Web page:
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The Housing Market And The Fed

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The Housing Market And The Fed

The Federal Reserve has slightly changed its promise regarding interest rates, and that minor change could have a major impact on the housing market. The announcement was made last week during the central bank's final Federal Open Market Committee meeting of 2012. The number of home sales and mortgage applications have increased in recent months, but not at the rate that the Federal Reserve would like to see. So they're hoping the change in their policy will boost those numbers.

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What happened?

The Federal Reserve is constantly trying to stimulate the economy, and do so by affecting interest rates. Back in September, the Fed promised to keep short-term interest rates at near-zero until at least 2015, regardless of the economic climate. They are also attempting to keep long-term interest rates at near record lows by purchasing $40 billion a month in mortgage-backed securities – a program called Quantitative Easing. Right now, we’re in the third round of Quantitative Easing, so the policy is referred to as QE3. Leaders at the Fed claimed they would continue to QE3 for “a considerable time after the economic recovery strengthens.” They had hoped that would encourage investors to take part in more economic activity – like investing their money, hiring more workers, creating new businesses, etc. But critics of QE3 say that investors weren't convinced that the Federal Reserve would continue its low-rate stance at the first sign of recovery after that 2015 date. So, in an effort to calm those fears and convince investors that the central bank is in this for the long haul, leaders at the Federal Reserve added specific benchmarks to their policy. Instead of promising they would continue to purchase mortgage-backed securities until 2015, they are now saying that QE3 will continue until the national unemployment rate falls below 6.5% and/or the projected inflation rate gets above 2.5%. By giving specific benchmarks, the Federal Reserve is hoping that investors and consumers will trust their long-term commitment to the low-rate policy, and will begin to invest and/or spend more money.

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But, will it work?

Some say the change was unnecessary. That’s because record-low interest rates, coupled with uncertainty surrounding the fiscal cliff, has led to more mortgage applications and refinances in recent weeks. The Mortgage Bankers Association (MBA) reported last week that mortgage applications increased for the sixth straight week, and that refinances on existing mortgages was up 8%. They also reported that home purchases were up 1% and overall mortgage applications were up 10%, when compared to the same time frame last year. The average interest rate for 30-year mortgages ranged from 3.3 to 3.75%, depending on the size and type of loan. Economists at the MBA say they expect application numbers to increase as long as the interest rates stay low, but worry that the fiscal cliff may affect home sales. If lawmakers don't address the scheduled tax hikes and spending cuts in the coming weeks, the country's economy could slip back into a recession. At that point, even the new measures by the Federal Reserve may not be enough to stimulate the housing market. If another recession occurs, the unemployment rate will increase, and consumers will be less likely to apply for a mortgage during times of economic uncertainty.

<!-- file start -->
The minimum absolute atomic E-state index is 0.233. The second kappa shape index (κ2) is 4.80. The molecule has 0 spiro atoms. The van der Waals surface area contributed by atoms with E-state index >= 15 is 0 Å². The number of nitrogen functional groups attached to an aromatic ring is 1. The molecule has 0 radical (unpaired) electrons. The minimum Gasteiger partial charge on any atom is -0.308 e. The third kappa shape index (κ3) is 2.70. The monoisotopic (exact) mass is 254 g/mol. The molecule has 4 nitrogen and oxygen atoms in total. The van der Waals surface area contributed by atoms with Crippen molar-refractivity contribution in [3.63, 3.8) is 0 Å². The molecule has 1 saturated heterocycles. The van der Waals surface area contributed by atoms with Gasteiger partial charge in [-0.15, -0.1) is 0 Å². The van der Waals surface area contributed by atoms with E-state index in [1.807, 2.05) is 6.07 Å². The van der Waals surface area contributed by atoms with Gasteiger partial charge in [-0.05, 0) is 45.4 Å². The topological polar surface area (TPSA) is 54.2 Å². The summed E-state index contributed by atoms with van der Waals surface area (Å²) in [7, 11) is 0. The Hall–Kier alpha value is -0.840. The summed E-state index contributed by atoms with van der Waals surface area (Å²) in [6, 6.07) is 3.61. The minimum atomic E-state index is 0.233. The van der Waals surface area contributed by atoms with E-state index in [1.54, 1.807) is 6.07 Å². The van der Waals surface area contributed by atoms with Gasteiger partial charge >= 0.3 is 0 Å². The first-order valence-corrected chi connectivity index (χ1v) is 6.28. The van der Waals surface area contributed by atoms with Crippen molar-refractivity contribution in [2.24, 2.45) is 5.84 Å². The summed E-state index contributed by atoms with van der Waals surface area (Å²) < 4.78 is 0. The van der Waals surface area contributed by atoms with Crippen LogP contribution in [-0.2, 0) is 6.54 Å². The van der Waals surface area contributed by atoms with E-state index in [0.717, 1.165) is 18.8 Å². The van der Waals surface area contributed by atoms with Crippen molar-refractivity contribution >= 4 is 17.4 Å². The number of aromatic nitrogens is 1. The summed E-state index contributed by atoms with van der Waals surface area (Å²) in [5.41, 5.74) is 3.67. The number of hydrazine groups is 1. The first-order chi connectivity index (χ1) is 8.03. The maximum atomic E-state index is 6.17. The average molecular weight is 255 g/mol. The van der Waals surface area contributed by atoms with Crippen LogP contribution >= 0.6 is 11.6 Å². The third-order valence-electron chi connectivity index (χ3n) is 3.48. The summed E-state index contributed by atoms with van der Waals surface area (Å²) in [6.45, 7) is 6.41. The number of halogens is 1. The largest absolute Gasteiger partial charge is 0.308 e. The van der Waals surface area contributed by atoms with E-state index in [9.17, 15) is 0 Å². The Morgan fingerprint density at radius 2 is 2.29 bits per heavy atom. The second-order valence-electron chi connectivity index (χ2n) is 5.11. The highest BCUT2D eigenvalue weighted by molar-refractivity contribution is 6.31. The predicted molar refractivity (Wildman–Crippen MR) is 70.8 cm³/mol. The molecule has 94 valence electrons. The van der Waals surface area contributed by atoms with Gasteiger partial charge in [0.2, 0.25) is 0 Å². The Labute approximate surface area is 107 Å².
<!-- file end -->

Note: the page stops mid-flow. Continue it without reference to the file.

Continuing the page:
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So, what does all this mean?

While the Federal Reserve's new promise is a big step, it alone is not enough to boost the economy and the housing market. The larger concern is the fiscal cliff budget crisis that politicians are trying to address in Washington. If they don't make decisions soon, the economy will spiral downward, and if that occurs, even QE3 will not be enough to resuscitate a housing market that is still recovering from the last recession. But, if lawmakers can keep us from falling over the fiscal cliff, the economy can continue to recover, and the housing market should also continue to make strides. That means QE3 may actually create its intended results.


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